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Our nephew, wee Frank came to us on Monday, just over a week ago.  He arrived early, amidst some worry as to The State Of Things regarding how he was faring.  Sure enough he had a bit of a struggle for a number of days as he caught his breath from his early oncoming.  Eventually, thanks to the tremendously brave parenting and caregiving he was fortunate to receive, Frank went home to get to know his siblings. Things, for perhaps just one wild moment, seemed completely right with the world…. (though in this shot, Big Brother Harry might not be so sure.  I’ve heard he’s come ’round in the mean time. )

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This is the crazy balance of it all.  Walking the knife’s edge of life’s beauty and heartbreak.  Making time for all of this Big Life Stuff, while trying to fit the work of Making a Living, or perhaps even Getting a Little Art Made, into the grooves of life’s floorboards.

Even though I didn’t feel quite up to it with these recent heavy days, I met up with some fellow sketchers to challenge the blustery breeze of Esme’s day with some drawing downtown.  Christina had invited a few of us to join her while WCET filmed her segment for a show on her work.  I can’t wait to see it, and of course share it with you, as her work is fabulous.  Sketching is a strong part of her work and we all enjoy sketching together.  In spite of the chill, we all managed a sketch of Music Hall, as well as some lively conversation…

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Why is it always a lesson?  That making the time and effort for some music and some art, are the things that make sense of a difficult season?  Perhaps because I am only human and by that I mean, I have still much to learn.  This is the development of the Soul.

It is March.  I have many hours to make up at the Shop and many, many more hours to make up to my own solitude and writing and sketching of new ideas.  In times like these when life comes at us reckless, I wonder, how do they do it?  The successful ones.  Those produced, published, and promoted.

Perhaps they just stomp the work into the floorboards of life, between the moments of birth and grief.  I have heard that music happens between the notes.  Perhaps I am onto something…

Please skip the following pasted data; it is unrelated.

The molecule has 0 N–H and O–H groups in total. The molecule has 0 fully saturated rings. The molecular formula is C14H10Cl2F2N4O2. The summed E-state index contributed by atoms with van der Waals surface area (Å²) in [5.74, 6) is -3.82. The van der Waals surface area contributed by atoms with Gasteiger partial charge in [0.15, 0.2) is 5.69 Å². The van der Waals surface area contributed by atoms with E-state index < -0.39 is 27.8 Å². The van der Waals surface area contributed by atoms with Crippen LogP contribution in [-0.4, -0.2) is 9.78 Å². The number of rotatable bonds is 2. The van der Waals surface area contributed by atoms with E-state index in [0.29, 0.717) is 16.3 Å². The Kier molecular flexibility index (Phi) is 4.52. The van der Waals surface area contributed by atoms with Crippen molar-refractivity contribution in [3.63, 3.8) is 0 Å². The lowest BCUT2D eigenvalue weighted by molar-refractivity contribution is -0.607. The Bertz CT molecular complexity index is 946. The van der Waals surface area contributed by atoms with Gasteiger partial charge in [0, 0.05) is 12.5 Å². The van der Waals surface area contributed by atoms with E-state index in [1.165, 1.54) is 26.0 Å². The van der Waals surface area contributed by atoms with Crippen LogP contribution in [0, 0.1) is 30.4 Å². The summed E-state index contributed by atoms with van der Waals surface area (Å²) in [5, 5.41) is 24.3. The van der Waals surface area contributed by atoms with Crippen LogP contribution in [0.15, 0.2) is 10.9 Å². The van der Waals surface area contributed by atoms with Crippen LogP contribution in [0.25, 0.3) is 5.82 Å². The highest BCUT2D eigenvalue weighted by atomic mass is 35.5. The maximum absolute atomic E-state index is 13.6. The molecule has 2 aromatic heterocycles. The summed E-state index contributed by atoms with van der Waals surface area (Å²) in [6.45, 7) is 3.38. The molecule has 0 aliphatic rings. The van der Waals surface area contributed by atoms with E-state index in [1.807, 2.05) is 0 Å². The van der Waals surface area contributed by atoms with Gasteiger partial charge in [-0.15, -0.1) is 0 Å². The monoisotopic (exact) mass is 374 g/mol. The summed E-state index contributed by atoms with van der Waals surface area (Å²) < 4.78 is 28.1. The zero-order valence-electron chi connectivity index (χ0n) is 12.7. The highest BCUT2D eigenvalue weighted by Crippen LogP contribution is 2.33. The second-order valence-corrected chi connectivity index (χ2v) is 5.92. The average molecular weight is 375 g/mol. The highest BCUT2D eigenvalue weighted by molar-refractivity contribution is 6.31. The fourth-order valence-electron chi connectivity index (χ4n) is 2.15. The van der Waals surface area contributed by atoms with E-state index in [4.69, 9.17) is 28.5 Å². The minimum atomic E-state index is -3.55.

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More soon…

 

 

 

In Praise of the Day Job

Carroll Concertinas from Soapboxmedia.com on Vimeo.

It’s a rich and full existence I inhabit.  Here on this long-running and still lowly little blog of mine, I often highlight the adventures of my home life via kids, dogs, and tales of travel to other lands.  More often, I share what’s what in the realm of art-work and life imagined by my mind’s eye.  Only occasionally do I make mention of The Day Job, my part time employment at Carroll Concertinas where I have the gift of being a small part of a team of talented folks who craft gorgeous musical instruments.

Recently, a friend of one of my co-workers came for a visit to the shop to document some of our process for Soapbox Media . He has created a beautiful video that gives a small peek into the world of wonder in which we have the great honor to work.  It is said that artists who’s work comes along in feast-or-famine style must attempt to maintain some sort of Day Job for the leaner times.  In our world, where clock, calendar and contract rule the day, this is a difficult task.  I am incredibly fortunate to set my own schedule to do the work I need to do, in the studio, for my travel workshops and at the concertina shop.  I am also even more fortunate to work with fellow artisans and musicians who love what they do as much, if not more so, than I do.

So here is a peek into my ‘Other’ work; work I love as much as the artwork and teaching I do.  Do you work as a creative? I’d love to know what other wonderful ‘day jobs’ are out there that enable us to cobble this creative life together in a world that often seems hardwired in the linear.

the music in the video is by fabulous concertina player edel fox.

On Impermanence

Are we having the time of our lives?

Are we coming across clear?

Are we part of the plan here?